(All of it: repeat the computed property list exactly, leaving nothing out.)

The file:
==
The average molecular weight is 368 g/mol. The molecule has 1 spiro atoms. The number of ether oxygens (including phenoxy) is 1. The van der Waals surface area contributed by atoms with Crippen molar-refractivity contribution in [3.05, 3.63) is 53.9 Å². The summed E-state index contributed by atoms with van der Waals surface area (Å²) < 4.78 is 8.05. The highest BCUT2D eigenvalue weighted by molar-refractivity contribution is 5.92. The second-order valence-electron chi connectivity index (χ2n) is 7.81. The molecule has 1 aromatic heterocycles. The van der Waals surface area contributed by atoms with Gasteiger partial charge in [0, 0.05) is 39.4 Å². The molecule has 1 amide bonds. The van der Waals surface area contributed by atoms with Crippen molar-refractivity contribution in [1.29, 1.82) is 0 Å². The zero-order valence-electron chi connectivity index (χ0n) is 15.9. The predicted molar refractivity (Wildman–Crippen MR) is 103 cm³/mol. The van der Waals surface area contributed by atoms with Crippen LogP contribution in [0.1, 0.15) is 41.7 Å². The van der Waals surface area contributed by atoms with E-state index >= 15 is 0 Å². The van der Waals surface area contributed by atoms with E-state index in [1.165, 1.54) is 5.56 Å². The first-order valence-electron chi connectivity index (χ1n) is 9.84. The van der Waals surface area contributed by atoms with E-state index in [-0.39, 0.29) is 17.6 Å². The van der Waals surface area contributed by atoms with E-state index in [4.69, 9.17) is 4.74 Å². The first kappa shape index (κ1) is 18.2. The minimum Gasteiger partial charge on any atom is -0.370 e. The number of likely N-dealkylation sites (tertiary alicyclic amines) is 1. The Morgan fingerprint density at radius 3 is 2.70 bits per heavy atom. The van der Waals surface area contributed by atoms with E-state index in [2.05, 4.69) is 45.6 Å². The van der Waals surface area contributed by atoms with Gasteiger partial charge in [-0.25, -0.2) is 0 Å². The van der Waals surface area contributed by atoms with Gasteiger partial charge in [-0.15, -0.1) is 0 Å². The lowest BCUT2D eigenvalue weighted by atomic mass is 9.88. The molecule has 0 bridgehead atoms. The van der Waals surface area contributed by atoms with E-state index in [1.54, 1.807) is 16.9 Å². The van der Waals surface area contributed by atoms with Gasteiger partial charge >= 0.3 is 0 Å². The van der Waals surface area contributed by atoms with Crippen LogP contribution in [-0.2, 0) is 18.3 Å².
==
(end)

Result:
The average molecular weight is 368 g/mol. The molecule has 1 spiro atoms. The number of ether oxygens (including phenoxy) is 1. The van der Waals surface area contributed by atoms with Crippen molar-refractivity contribution in [3.05, 3.63) is 53.9 Å². The summed E-state index contributed by atoms with van der Waals surface area (Å²) < 4.78 is 8.05. The highest BCUT2D eigenvalue weighted by molar-refractivity contribution is 5.92. The second-order valence-electron chi connectivity index (χ2n) is 7.81. The molecule has 1 aromatic heterocycles. The van der Waals surface area contributed by atoms with Gasteiger partial charge in [0, 0.05) is 39.4 Å². The molecule has 1 amide bonds. The van der Waals surface area contributed by atoms with Crippen molar-refractivity contribution in [1.29, 1.82) is 0 Å². The zero-order valence-electron chi connectivity index (χ0n) is 15.9. The predicted molar refractivity (Wildman–Crippen MR) is 103 cm³/mol. The van der Waals surface area contributed by atoms with Crippen LogP contribution in [0.1, 0.15) is 41.7 Å². The van der Waals surface area contributed by atoms with E-state index >= 15 is 0 Å². The van der Waals surface area contributed by atoms with E-state index in [1.165, 1.54) is 5.56 Å². The first-order valence-electron chi connectivity index (χ1n) is 9.84. The van der Waals surface area contributed by atoms with E-state index in [-0.39, 0.29) is 17.6 Å². The van der Waals surface area contributed by atoms with E-state index in [4.69, 9.17) is 4.74 Å². The first kappa shape index (κ1) is 18.2. The minimum Gasteiger partial charge on any atom is -0.370 e. The number of likely N-dealkylation sites (tertiary alicyclic amines) is 1. The Morgan fingerprint density at radius 3 is 2.70 bits per heavy atom. The van der Waals surface area contributed by atoms with E-state index in [2.05, 4.69) is 45.6 Å². The van der Waals surface area contributed by atoms with Gasteiger partial charge in [-0.25, -0.2) is 0 Å². The van der Waals surface area contributed by atoms with Gasteiger partial charge in [-0.15, -0.1) is 0 Å². The lowest BCUT2D eigenvalue weighted by atomic mass is 9.88. The molecule has 0 bridgehead atoms. The van der Waals surface area contributed by atoms with E-state index in [1.54, 1.807) is 16.9 Å². The van der Waals surface area contributed by atoms with Gasteiger partial charge >= 0.3 is 0 Å². The van der Waals surface area contributed by atoms with Crippen LogP contribution in [-0.2, 0) is 18.3 Å².